Many of these places that are losing their people were made bad or worse by US federal and corporate support for oppressive regimes and extractive economies. The US has made a lot of money while (ostensibly) protecting democracy, but with grave consequences. We are also dumping massive amounts of commodities into regions that can and should grow their own food. But how does smallholder farm compete in a market where raisins, cheese, wheat, soya and corn are given away free to its customers by los americanos at USAID? How does a struggling entrepreneur generate wealth, accumulate capital, build markets and support his community’s security when the local economy is disrupted, marauders roam at will, and private property is only private property until someone more powerful wants it?

Immigrants have always been critical to evangelizing American ideals. Once a person has seen how the rule of law protects every one equally, how property rights support capital investment, how banks hold and lend money honestly, how taxes collected by progressive governments build good roads, schools and hospitals, how democratic elections allow for spirited debate, and how people of all stripes can leaders and hold office, you can’t go back home without taking these ideas with you. (Yep, I realize that a lot of these *ideals* suffer in practice, but stay with me.)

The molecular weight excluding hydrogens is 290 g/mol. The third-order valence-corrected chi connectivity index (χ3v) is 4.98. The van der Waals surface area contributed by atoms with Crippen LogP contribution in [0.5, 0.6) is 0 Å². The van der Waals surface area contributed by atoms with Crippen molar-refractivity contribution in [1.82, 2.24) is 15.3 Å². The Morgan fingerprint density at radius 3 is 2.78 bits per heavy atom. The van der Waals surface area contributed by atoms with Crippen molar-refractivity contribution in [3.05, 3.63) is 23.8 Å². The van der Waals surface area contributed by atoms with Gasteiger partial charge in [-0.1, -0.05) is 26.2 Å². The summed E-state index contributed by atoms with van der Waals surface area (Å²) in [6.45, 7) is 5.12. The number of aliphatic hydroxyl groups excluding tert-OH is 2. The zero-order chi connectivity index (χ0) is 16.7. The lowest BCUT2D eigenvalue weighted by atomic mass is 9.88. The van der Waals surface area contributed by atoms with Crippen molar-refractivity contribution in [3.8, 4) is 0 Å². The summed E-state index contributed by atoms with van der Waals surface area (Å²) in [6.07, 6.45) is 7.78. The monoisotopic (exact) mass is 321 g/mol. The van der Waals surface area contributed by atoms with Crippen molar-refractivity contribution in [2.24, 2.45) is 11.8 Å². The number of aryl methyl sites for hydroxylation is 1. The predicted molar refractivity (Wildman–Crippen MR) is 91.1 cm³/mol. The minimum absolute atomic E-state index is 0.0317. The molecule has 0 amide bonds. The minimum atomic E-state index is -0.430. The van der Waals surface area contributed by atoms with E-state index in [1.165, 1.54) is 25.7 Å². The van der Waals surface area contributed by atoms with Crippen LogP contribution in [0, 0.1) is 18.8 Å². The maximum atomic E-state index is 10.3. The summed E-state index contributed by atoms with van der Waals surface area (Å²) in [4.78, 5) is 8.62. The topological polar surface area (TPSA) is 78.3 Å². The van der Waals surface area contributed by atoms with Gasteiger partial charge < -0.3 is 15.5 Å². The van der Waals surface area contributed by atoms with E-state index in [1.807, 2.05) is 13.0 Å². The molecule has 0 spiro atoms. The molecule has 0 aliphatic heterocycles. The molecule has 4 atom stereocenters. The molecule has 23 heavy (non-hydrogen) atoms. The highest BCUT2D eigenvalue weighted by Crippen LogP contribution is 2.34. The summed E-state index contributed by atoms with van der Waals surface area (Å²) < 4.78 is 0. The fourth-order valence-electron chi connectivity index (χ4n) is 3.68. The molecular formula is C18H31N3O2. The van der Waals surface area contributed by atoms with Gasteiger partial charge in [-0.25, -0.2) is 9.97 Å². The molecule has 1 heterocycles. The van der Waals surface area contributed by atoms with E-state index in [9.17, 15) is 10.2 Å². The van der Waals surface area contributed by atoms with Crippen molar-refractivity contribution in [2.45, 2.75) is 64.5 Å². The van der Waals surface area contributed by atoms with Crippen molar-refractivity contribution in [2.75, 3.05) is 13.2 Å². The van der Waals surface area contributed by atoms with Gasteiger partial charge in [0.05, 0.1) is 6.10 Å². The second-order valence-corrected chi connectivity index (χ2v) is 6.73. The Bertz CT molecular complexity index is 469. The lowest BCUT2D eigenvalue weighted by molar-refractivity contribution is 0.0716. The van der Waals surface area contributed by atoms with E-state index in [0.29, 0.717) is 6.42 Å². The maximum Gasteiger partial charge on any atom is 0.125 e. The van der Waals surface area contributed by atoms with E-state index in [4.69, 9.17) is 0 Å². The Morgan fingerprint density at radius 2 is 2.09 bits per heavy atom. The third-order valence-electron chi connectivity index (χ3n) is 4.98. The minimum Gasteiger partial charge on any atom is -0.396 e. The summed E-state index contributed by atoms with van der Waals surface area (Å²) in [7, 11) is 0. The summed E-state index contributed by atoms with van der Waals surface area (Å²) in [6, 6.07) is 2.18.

I’ve been traveling to Haiti on and off since Baby Doc Duvalier dictatored via the Tan Tan Macoute goon squads, saw him washed away by (at the time, my friend) Jean Bertrand Aristide – and through all the subsequent regime changes and military interventions. It’s a tough place to make a living, especially from the bottom up. When I say “make a living”, I mean finding enough calories each day not to starve. Between hurricanes, flooding, earthquakes and drought. Talk about survivors.

Members of the coffee coop discussing supply planning and export demand.